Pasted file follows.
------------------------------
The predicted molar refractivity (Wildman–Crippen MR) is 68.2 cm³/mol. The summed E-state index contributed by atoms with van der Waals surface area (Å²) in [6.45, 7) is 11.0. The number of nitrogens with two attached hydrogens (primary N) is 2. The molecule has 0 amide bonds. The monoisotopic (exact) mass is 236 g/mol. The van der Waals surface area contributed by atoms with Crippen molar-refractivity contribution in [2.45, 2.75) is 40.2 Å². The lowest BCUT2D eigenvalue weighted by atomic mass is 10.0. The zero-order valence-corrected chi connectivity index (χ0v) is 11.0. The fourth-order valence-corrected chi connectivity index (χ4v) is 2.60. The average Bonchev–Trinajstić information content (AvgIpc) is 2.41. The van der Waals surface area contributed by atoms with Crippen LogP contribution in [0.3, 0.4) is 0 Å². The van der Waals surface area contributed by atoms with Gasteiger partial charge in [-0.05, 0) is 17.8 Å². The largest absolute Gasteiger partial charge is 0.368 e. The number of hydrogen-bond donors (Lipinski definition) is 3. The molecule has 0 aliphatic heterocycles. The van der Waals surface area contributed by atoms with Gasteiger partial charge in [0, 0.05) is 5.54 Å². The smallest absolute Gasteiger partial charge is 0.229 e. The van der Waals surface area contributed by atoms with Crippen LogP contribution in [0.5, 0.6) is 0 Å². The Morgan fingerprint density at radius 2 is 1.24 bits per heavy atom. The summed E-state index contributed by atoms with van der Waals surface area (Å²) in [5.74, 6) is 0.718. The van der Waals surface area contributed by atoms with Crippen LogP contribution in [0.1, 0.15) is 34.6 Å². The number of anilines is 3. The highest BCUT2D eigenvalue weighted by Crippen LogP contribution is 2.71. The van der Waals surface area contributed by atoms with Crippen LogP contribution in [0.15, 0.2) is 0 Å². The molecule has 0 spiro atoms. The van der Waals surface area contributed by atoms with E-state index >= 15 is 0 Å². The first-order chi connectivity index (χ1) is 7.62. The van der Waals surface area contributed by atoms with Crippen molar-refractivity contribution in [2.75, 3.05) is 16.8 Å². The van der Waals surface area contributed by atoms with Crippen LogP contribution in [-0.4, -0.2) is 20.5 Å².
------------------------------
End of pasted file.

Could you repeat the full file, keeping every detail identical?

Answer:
The predicted molar refractivity (Wildman–Crippen MR) is 68.2 cm³/mol. The summed E-state index contributed by atoms with van der Waals surface area (Å²) in [6.45, 7) is 11.0. The number of nitrogens with two attached hydrogens (primary N) is 2. The molecule has 0 amide bonds. The monoisotopic (exact) mass is 236 g/mol. The van der Waals surface area contributed by atoms with Crippen molar-refractivity contribution in [2.45, 2.75) is 40.2 Å². The lowest BCUT2D eigenvalue weighted by atomic mass is 10.0. The zero-order valence-corrected chi connectivity index (χ0v) is 11.0. The fourth-order valence-corrected chi connectivity index (χ4v) is 2.60. The average Bonchev–Trinajstić information content (AvgIpc) is 2.41. The van der Waals surface area contributed by atoms with Crippen LogP contribution in [0.3, 0.4) is 0 Å². The van der Waals surface area contributed by atoms with Gasteiger partial charge in [-0.05, 0) is 17.8 Å². The largest absolute Gasteiger partial charge is 0.368 e. The number of hydrogen-bond donors (Lipinski definition) is 3. The molecule has 0 aliphatic heterocycles. The van der Waals surface area contributed by atoms with Gasteiger partial charge in [0, 0.05) is 5.54 Å². The smallest absolute Gasteiger partial charge is 0.229 e. The van der Waals surface area contributed by atoms with Crippen LogP contribution in [0.5, 0.6) is 0 Å². The Morgan fingerprint density at radius 2 is 1.24 bits per heavy atom. The summed E-state index contributed by atoms with van der Waals surface area (Å²) in [5.74, 6) is 0.718. The van der Waals surface area contributed by atoms with Crippen LogP contribution in [0.1, 0.15) is 34.6 Å². The number of anilines is 3. The highest BCUT2D eigenvalue weighted by Crippen LogP contribution is 2.71. The van der Waals surface area contributed by atoms with Crippen LogP contribution in [0.15, 0.2) is 0 Å². The molecule has 0 spiro atoms. The van der Waals surface area contributed by atoms with E-state index >= 15 is 0 Å². The first-order chi connectivity index (χ1) is 7.62. The van der Waals surface area contributed by atoms with Crippen molar-refractivity contribution in [2.75, 3.05) is 16.8 Å². The van der Waals surface area contributed by atoms with Crippen LogP contribution in [-0.4, -0.2) is 20.5 Å².